While the ending is a bit of a mess, the rest isn’t terrible (and nobody sparkles in the sunlight).
Future North America is a place called Panem, a capital city-state surrounded by twelve districts. To keep the peace as a reminder of the horrors of war, each district is required to annually offer a boy and a girl between the ages of twelve and eighteen to fight one another in the Hunger Games, and it’s a fight to the death. When a young woman named Katniss Everdeen (Jennifer Lawrence) does the unthinkable and volunteers for the games to spare her selected sister, it’s the first of many signs that point to her as a possible champion in the making. While the games offer a spark of hope for the both contestants and viewers alike, the people who manipulate the games behind the scenes aren’t about to let a poor girl from a backwoods district inspire anything but a glorious and entertaining death.
Never having read the book but still familiar with the story (you’d have to wear blinders online not to be), The Hunger Games borrows much from earlier dystopian science fiction and reworks it into young adult fare. With a cast of seasoned actors to carry some of the weight (including Stanley Tucci, Wes Bentley, Elizabeth Banks, Woody Harrelson, Toby Jones, and Donald Sutherland), the teens and ‘tweens mostly appear and die in as many ways as a PG-13 rating will allow (although following the book to the letter might have incurred a hard R rating). Where the story goes off the rails is the battle royal itself as Katniss lucks out or is helped out of every dangerous situation; when someone who refuses to kill others wins a fight to the death by default, there’s no other word for it other than manipulation.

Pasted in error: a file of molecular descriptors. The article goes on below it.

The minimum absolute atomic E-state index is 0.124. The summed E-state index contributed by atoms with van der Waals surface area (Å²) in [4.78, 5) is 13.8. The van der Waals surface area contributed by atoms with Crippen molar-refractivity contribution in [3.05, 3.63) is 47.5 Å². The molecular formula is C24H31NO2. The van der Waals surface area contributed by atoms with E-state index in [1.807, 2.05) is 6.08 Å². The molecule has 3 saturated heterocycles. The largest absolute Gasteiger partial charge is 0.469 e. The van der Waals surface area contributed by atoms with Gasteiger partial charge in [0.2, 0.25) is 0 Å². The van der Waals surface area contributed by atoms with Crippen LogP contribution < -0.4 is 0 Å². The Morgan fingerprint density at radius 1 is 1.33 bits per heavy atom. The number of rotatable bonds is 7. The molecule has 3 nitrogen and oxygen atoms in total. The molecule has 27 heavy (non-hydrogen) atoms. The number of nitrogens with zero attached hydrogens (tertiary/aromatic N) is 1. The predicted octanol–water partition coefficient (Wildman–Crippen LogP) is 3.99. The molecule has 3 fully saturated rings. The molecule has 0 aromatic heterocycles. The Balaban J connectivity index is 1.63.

Most of the film works very well, from early setup and the training sequences to finally getting out into the battlefield. The contrast between the poor provincial districts and the high-tech, over-produced capital is night and day, showcasing excess on the backs of the underprivileged. Jennifer Lawrence plays Katniss Everdeen as an interesting and capable young woman, a refreshing change from someone like Twilight’s Bella. After the battle begins and the death toll begins to mount, the film strikingly grinds to a halt with Katniss’s determination to simply wait the games out. While the high-tech gamemasters obviously have lots of futuristic toys at their disposal to make things miserable for the so-called tributes, some of the things they summon and banish at will step off the plausible path and go headlong into the absurd. Wasn’t it enough that Katniss was going to succeed against the evil jocks because she has a good heart (not to mention being the main character)?
Woody Harrelson probably deserves the most credit here, believable pulling off the complexities of a character like Haymitch. Speaking of which, there’s no explanation given as to why all the names are so goofy (Katniss? A boy named Gale? Effie? Haymitch? Peeta?) except maybe to suggest a future time when they must have simply run out of common names like Mary and Joseph. Some other plot points are also brought up and left hanging, but it’s possible (being a series and all) that these are threads meant to be left to seed the inevitable sequels. With the prerelease buzz through the roof, this film is all but critic proof, but parents dragging their ‘tweenage daughters out to see this should be happily surprised at the lack of glittery vampires and boring girls who just want a boyfriend.
(a three skull recommendation our of four)